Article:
Olga Boznańska – Kraków, Munich, Paris
Olga Helena Karolina h. Nowina Boznańska was born in Kraków on 15. April 1865. Her mother Eugénie Mondant (1832-1892), was a teacher who came from the French Département of Ardèche; and her father, Adam Gustaw h. Nowina Boznański (1836-1906) was a railway engineer who had trained in Vienna. The family lived in a broad, but not very expensive house that her father had built in the ul. Wolska 21 in 1870, and in which the painter kept a studio for the rest of her life. Her sister Iza was born in 1868. At the age of six Olga received her first drawing lessons from her mother. In 1878 and 1881 the family visited the World Exhibitions in Paris and Vienna. Starting in 1883 Olga received drawing lessons in her parents’ house, from the painters Józef Wojciech Siedlecki (1841-1915) and Kazimierz Pochwalski (1855-1940). She spent her summer holidays in Zakopane. In the following year she began her art studies at the College of Women’s Courses/Wyższe Kursy dla Kobiet , set up and headed by the social activist, Adrian Baraniecki (1828-1891), because women were not allowed to study at the traditional Kraków School of Fine Arts/Szkoła Sztuk Pięknych. She was hugely impressed by the courses in art history given by the academic, Marian Sokołowski (1839-1911) and the literary critic, art critic and historian, Konstanty Maria Górski (1862-1909). Her painting and drawing teachers were the figure and genre painter, Hipolit Lipiński (1846-1884), and the genre and portrait painter, Antoni Piotrowski (1853-1924), both of whom were representatives of the school of realist, colourful and intricate history painters. As a rule students drew portraits from heads made of plaster-of-Paris, and only occasionally from living models. 40 years later Boznańska condemned all her training as an utter waste of time.
In October 1885 (or 1886) Boznańska moved to Munich to continue her art studies because all her life she felt that Kraków was so sad and fearsome. At the time the capital of the kingdom of Bavaria had been the favourite place of refuge for Polish art students for the past two decades. Above all, after the January uprising in 1863, a huge number of painting students who had taken part in the uprising, went into exile in Munich. One of these was Józef Brandt (1841-1915), who began his studies at the Royal Academy of Pictorial Arts in 1863 and opened his own studio in Munich three years later: this soon attracted so many other Polish students that it became the centre of the Munich “Polish colony”. Thanks to its lively art and gallery scene, the two Pinakotheks, the high quality of the professors teaching at the Academy and the tolerant attitudes of its inhabitants, the Bavarian capital was a highly attractive place for foreign students. Even Jan Matejko (1838-1893), who was derided as a dry conservative director at the Kraków School of Art, had studied in Munich in 1858. Above all in the 60s and 70s a number of Polish painters who soon became well-known and indeed famous, had trained in Munich at the Art Academy and at private painting schools: these included Maksymilian and Aleksander Gierymski, Władysław Czachórski, Adam Chmielowski, Józef Chełmoński, Jan Chełmiński, Wojciech Kossak, Alfred Wierusz-Kowalski and Julian Fałat.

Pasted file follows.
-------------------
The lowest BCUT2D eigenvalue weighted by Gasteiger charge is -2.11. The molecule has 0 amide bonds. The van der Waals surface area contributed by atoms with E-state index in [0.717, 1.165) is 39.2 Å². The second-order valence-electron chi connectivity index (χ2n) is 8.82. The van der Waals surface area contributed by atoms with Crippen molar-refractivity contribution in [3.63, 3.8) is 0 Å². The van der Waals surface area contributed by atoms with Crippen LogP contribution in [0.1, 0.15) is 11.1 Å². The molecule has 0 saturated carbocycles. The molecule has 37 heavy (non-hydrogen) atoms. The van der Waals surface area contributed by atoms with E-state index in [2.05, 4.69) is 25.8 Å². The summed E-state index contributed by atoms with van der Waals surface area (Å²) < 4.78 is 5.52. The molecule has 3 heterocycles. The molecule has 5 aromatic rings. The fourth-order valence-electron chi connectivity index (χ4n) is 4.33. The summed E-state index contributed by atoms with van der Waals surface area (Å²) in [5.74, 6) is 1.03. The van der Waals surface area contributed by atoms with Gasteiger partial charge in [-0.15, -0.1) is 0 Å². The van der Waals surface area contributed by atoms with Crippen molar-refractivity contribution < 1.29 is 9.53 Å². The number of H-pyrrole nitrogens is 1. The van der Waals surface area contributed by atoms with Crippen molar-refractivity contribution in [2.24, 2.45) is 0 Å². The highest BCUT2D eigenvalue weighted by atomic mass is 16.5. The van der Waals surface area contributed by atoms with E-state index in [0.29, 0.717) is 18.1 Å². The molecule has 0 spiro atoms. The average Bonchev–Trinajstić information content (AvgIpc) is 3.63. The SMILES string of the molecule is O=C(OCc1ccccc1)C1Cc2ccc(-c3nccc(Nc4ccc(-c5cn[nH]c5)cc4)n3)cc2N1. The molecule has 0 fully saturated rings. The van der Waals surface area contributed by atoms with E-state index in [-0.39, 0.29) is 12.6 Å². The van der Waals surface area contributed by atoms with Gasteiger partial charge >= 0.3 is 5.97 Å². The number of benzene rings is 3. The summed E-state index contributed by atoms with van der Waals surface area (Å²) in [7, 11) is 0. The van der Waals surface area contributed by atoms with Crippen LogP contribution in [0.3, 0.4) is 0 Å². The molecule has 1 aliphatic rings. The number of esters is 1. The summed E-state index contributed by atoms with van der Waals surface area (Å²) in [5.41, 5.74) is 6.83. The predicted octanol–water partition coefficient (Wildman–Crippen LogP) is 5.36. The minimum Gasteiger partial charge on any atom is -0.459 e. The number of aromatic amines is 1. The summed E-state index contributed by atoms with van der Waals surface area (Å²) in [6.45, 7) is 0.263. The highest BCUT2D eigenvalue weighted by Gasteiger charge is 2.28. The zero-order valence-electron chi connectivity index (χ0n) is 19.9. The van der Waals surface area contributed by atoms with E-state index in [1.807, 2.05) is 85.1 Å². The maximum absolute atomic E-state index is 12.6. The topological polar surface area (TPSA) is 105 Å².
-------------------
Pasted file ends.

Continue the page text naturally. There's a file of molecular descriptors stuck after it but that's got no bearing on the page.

The current adress of the unchanged house is ul. Piłsudskiego 21, cf. http://krakow-przewodnik.com.pl/uliczkami-i-placami/ulica-pilsudskiego/, Dom no. 21. Boznańska’s studio in the attic can still be recognised.
 Urszula Kozakowska-Zaucha: Great, Truly Great Artist. The Krakw of Olga Boznańska, in: Exhibition cat. Olga Boznańska, Krakòw 2014, page 26
 ibid. page 28
 “Die Polenkolonie: Brandt, Gierymski, Chelminski, Kowalski, Kozakiewicz“, in: Adolf Rosenberg: Die Münchner Malerschule in ihrer Entwicklung seit 1871, Leipzig 1887, page 47